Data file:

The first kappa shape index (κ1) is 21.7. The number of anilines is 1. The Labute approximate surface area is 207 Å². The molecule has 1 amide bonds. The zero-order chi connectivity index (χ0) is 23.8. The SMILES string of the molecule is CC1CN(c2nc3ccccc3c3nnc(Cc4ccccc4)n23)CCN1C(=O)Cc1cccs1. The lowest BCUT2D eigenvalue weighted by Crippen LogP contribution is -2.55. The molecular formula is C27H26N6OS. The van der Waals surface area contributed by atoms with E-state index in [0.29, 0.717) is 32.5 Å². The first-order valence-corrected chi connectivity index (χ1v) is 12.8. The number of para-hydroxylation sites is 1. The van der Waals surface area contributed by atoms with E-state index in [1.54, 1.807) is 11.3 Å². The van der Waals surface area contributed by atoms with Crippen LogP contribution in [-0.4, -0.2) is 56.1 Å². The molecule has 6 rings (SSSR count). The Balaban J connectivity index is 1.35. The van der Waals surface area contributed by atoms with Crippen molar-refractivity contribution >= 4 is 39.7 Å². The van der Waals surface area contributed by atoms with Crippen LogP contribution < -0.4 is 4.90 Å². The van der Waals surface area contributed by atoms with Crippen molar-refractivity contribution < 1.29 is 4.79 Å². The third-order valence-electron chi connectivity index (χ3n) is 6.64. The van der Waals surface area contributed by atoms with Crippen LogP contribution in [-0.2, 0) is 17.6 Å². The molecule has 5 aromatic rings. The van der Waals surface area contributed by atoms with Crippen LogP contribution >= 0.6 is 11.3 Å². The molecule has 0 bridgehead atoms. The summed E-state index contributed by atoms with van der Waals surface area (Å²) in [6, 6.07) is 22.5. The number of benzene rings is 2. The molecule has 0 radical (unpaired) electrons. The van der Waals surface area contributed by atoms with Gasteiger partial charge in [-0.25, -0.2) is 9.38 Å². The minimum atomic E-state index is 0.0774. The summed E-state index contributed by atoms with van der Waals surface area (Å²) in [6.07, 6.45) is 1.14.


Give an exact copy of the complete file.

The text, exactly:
The first kappa shape index (κ1) is 21.7. The number of anilines is 1. The Labute approximate surface area is 207 Å². The molecule has 1 amide bonds. The zero-order chi connectivity index (χ0) is 23.8. The SMILES string of the molecule is CC1CN(c2nc3ccccc3c3nnc(Cc4ccccc4)n23)CCN1C(=O)Cc1cccs1. The lowest BCUT2D eigenvalue weighted by Crippen LogP contribution is -2.55. The molecular formula is C27H26N6OS. The van der Waals surface area contributed by atoms with E-state index in [0.29, 0.717) is 32.5 Å². The first-order valence-corrected chi connectivity index (χ1v) is 12.8. The number of para-hydroxylation sites is 1. The van der Waals surface area contributed by atoms with E-state index in [1.54, 1.807) is 11.3 Å². The van der Waals surface area contributed by atoms with Crippen LogP contribution in [-0.4, -0.2) is 56.1 Å². The molecule has 6 rings (SSSR count). The Balaban J connectivity index is 1.35. The van der Waals surface area contributed by atoms with Crippen molar-refractivity contribution >= 4 is 39.7 Å². The van der Waals surface area contributed by atoms with Crippen LogP contribution < -0.4 is 4.90 Å². The van der Waals surface area contributed by atoms with Crippen molar-refractivity contribution < 1.29 is 4.79 Å². The third-order valence-electron chi connectivity index (χ3n) is 6.64. The van der Waals surface area contributed by atoms with Crippen LogP contribution in [-0.2, 0) is 17.6 Å². The molecule has 5 aromatic rings. The van der Waals surface area contributed by atoms with Crippen LogP contribution >= 0.6 is 11.3 Å². The molecule has 0 bridgehead atoms. The summed E-state index contributed by atoms with van der Waals surface area (Å²) in [6, 6.07) is 22.5. The number of benzene rings is 2. The molecule has 0 radical (unpaired) electrons. The van der Waals surface area contributed by atoms with Gasteiger partial charge in [-0.25, -0.2) is 9.38 Å². The minimum atomic E-state index is 0.0774. The summed E-state index contributed by atoms with van der Waals surface area (Å²) in [6.07, 6.45) is 1.14.